THE Tasmanian Christmas Carnivals are under starter's orders and Launceston sprinter Andrew Robinson should be one of the fastest out of the blocks.
The annual festival of running and cycling begins at Rosebery today and it's a scary thought for Robinson's rivals that he is feeling better than ever.
The 20-year-old from Riverside will be aiming to back up from his success-filled last season, which saw him win the Latrobe Gift and the 400 metres at Burnie, as well as the pre-carnivals 400 metre win in that city.
He became the first Tasmanian to win the prestigious Keilor Gift and overall also claimed another nine podium places, five fourth places, two fifths and was named Australian Athletic Confederation's national male sprinter of the year.
A hamstring strain sidelined him for a short time last month, but he bounced back to win the Central Coast Gift and the 70 metres and the 400 metres at West Park in the past fortnight.
``I'm feeling better than I was this time last year. The couple of wins that I've had have given me the confidence in my body that it can stand up,'' said Robinson, who is trained by Hobart's Ray Quarrell.
``I've gone back in my handicap compared to last year, and I'm hoping to step up another level at Christmas with the mainland guys coming down, so hopefully I can give them a run for their money.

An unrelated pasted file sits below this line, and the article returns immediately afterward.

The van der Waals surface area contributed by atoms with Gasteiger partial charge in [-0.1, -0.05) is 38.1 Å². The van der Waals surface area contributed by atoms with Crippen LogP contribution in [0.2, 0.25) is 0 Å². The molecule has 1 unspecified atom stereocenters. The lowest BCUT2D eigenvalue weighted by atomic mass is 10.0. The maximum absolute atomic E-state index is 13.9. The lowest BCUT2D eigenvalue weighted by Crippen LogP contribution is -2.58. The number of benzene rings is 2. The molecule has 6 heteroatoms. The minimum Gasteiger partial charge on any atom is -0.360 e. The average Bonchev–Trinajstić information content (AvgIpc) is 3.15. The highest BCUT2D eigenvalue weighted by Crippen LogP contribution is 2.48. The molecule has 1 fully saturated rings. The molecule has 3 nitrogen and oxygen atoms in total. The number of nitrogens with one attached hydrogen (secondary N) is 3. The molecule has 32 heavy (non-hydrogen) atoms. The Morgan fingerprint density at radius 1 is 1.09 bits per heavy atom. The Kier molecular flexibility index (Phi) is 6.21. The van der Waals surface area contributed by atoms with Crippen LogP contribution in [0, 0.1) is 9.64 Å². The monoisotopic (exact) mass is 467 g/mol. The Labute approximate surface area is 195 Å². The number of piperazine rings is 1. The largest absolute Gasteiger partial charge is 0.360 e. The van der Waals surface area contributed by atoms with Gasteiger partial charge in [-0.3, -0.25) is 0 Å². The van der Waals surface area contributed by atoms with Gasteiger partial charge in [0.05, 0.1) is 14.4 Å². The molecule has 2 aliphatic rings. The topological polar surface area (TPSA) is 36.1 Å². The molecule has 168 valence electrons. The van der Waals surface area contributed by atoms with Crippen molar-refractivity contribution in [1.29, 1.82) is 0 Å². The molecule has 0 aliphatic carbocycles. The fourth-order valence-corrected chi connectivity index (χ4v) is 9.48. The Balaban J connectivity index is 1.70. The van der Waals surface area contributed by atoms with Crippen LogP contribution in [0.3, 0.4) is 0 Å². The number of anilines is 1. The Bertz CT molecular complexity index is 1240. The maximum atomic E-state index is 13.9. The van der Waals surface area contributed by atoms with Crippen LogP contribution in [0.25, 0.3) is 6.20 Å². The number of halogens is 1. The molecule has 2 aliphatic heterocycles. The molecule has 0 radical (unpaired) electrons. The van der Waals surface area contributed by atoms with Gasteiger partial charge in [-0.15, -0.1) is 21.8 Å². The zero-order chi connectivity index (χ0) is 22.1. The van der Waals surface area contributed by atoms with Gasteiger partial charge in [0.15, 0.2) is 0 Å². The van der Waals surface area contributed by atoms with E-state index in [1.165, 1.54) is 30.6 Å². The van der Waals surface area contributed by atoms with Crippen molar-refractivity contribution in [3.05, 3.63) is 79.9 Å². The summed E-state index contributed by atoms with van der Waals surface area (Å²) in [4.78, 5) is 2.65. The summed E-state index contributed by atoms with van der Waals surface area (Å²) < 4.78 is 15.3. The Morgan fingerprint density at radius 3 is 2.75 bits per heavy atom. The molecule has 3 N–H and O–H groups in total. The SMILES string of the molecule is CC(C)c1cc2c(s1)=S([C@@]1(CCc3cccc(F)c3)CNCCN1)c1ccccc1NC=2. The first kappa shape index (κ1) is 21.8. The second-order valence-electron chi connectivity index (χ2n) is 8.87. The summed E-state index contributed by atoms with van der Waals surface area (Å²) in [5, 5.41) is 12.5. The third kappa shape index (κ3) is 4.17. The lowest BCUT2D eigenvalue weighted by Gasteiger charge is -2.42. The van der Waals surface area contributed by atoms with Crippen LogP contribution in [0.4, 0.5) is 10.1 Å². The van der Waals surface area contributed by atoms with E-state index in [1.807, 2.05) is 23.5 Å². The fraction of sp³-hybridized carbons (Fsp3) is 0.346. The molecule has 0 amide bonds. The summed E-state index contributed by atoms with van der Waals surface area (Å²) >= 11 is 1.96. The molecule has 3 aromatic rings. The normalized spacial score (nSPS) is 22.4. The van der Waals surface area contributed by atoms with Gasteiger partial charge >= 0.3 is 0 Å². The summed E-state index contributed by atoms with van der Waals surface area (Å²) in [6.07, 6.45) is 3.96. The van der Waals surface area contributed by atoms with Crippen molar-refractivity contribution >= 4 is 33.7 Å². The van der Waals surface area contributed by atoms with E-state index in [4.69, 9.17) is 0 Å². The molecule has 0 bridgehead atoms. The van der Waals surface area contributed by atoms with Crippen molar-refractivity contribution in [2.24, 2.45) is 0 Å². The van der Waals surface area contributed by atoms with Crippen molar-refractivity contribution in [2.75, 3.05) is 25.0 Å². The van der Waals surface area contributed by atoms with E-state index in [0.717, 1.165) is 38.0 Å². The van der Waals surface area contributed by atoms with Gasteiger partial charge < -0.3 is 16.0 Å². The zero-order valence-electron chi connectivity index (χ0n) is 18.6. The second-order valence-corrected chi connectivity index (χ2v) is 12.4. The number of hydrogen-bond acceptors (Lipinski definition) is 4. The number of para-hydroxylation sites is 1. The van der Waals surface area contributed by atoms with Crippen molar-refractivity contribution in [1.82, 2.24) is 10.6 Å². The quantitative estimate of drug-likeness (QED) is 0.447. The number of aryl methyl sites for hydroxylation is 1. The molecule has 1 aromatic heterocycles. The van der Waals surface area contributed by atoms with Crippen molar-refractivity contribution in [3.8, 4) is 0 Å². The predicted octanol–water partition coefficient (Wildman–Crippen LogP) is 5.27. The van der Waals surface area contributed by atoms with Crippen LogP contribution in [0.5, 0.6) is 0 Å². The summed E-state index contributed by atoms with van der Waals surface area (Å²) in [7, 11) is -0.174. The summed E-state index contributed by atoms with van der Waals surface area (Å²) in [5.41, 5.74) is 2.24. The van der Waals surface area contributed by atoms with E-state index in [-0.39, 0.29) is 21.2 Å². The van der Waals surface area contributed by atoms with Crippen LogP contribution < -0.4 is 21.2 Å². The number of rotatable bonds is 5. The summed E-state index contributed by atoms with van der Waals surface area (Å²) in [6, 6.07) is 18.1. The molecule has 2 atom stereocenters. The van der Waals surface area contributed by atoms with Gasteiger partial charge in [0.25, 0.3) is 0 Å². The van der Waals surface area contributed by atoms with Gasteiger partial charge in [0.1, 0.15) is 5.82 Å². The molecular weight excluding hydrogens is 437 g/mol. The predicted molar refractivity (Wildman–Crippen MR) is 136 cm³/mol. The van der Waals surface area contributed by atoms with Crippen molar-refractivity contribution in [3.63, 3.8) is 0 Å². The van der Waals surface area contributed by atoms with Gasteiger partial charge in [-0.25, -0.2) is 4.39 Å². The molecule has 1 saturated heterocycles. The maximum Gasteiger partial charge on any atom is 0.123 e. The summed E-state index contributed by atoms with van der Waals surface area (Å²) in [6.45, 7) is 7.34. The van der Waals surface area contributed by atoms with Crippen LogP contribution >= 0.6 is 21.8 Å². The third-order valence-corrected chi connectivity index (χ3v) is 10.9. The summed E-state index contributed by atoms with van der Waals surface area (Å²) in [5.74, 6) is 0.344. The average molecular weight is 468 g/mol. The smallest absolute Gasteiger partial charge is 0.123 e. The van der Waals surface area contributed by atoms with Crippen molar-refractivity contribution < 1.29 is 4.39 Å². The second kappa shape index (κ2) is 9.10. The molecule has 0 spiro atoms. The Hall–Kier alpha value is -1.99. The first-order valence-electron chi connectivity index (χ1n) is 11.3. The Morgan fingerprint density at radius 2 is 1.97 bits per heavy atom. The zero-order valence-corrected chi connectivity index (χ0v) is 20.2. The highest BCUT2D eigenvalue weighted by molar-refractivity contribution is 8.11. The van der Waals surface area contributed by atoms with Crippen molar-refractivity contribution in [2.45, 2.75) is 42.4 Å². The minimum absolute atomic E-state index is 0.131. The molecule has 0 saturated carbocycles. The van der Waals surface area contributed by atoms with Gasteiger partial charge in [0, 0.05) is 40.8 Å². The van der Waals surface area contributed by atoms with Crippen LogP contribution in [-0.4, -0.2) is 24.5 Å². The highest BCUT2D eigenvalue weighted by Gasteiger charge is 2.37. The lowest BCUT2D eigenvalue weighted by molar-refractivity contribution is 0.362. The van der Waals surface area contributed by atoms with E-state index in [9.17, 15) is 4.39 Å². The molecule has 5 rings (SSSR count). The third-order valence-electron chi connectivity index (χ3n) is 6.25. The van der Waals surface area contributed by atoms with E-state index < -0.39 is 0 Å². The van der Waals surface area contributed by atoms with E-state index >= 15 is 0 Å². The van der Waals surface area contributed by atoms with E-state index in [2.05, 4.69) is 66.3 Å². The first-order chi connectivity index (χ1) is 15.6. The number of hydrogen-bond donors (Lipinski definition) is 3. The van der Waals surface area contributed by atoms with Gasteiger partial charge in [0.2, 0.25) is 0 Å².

``I'm just looking to be consistent for the whole series like I was last year and I'm looking forward to the new challenge of being a backmarker this year instead of being a middlemarker. Getting to wear the red is a great honour, and I'm looking forward to chasing guys down instead of being chased.''
Robinson felt no pressure being spoken of as one of the ``hot favourites'' going into the series saying: ``I'm just going to go out there and do my best. If the results come, that's great, if not, I'm having fun doing it.''
He believed Victorian trio Matt, Chris and Shaun Hargreaves as well as Hobart's Luke Whitney and Jacob Despard would be his greatest threats in the series.
Robinson will run off the 5.5 metre mark today, in what he described as a ``great hit-out'' before the North-West carnivals.